Travel. The word itself conjures up images of balmy beachside evenings, bustling cities and new adventure. I have always loved travel, whether discovering somewhere new or revisiting an old favorite. A few years ago, Dubai was the ideal destination, and it wasn’t long until the word filtered down about all the exciting developments that were happening in the country. My then-husband, a contractor, was smitten.
He had always been excited by architecture and development, and the stuff happening in Dubai made him giddy—the tallest buildings, the man-made islands and the fast cars. He wanted in. We visited as a family once or twice, and although I liked it, I wasn’t as smitten as he appeared to be. It was a little too ostentatious for my style, but hey, it was hard to fault the five-star hotels, the great restaurants and the evocative Arabian landscape.
Despite this, I always felt there was a dark undercurrent there, something ugly lurking beneath the shiny surface, and it made me nervous. The busloads of overworked and underpaid migrant workers being ferried around the city to various construction sites did nothing to endear me to the city, nor did the sight of them sleeping under shady trees in 40 degree Celsius heat. Anything that’s too good to be true usually is.
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I Put My Doubts Aside, and We Moved to Dubai for the Summer
My husband began spending a lot of time in the country, building business connections, and his infatuation with the lifestyle was growing stronger every day. Despite my misgivings, that summer, my children and I packed our bags to join their dad and spend the summer in Dubai for what we were promised would be “the holiday of a lifetime.” I wasn't fully sure I wanted to spend two months there, but I decided to go with the flow and support him in his new ventures. I was excited about a summer adventure but also a little nervous at the prospect of being away from home for so long. My husband was a workaholic, but at home, I had friends and a support system to help out. This was going to be a totally different ball game.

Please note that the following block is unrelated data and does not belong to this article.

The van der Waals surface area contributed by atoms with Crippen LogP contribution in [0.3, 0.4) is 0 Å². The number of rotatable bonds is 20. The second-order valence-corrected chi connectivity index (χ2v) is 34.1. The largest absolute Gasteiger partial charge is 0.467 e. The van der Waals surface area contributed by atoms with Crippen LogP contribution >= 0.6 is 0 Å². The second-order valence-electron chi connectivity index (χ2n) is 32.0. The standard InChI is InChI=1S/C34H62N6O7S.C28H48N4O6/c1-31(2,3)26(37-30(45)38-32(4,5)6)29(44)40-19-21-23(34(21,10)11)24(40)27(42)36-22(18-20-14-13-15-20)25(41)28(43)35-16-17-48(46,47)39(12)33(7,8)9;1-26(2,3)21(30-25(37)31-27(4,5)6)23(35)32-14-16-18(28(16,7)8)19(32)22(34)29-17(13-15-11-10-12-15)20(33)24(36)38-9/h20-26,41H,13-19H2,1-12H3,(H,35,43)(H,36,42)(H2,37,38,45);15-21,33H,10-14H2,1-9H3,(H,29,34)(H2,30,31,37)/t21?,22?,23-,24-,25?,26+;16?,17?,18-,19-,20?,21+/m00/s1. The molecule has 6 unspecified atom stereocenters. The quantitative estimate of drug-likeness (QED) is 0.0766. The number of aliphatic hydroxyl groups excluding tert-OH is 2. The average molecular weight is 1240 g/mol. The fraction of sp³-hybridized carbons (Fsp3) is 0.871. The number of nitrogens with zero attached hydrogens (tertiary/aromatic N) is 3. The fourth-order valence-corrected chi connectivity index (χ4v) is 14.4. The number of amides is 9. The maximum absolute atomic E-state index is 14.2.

Straight off, I felt something had changed. All the time spent away had an impact on him—and not in a positive way. It felt strange. We were rarely able to see him with all his work commitments, and when we did, he had an entourage of staff following him everywhere. Getting time alone was like asking for an audience with the pope. My husband had been a successful contractor back home, but deep down, he was a normal country boy who worked hard and enjoyed his family and friends. Now his jeans were cast aside (he had taken to wearing designer suits), and he had even found his own tailor. The customary 4x4 he usually drove had been traded for a fancy sports car, and he had people who appeared to be around just to do his bidding.
As the days ticked by, it became obvious to me that this new persona was alien to us, and I wasn’t a fan. The influence of the wealth around us made him rude to people, and I was constantly embarrassed. He, on the other hand, seemed to revel in his newfound (self-appointed) status as some sort of don. Big things were happening, he said, and I needed to suck it up while he climbed the ladder of success.
A few days into our stay, I organized a sitter and persuaded him to go for a drive and some lunch so that we could talk. I was unsettled and felt like I didn’t know the man I was married to anymore. He was a stranger. True, we had had our ups and downs throughout the marriage, but through it all, I had known who I was dealing with. Not anymore.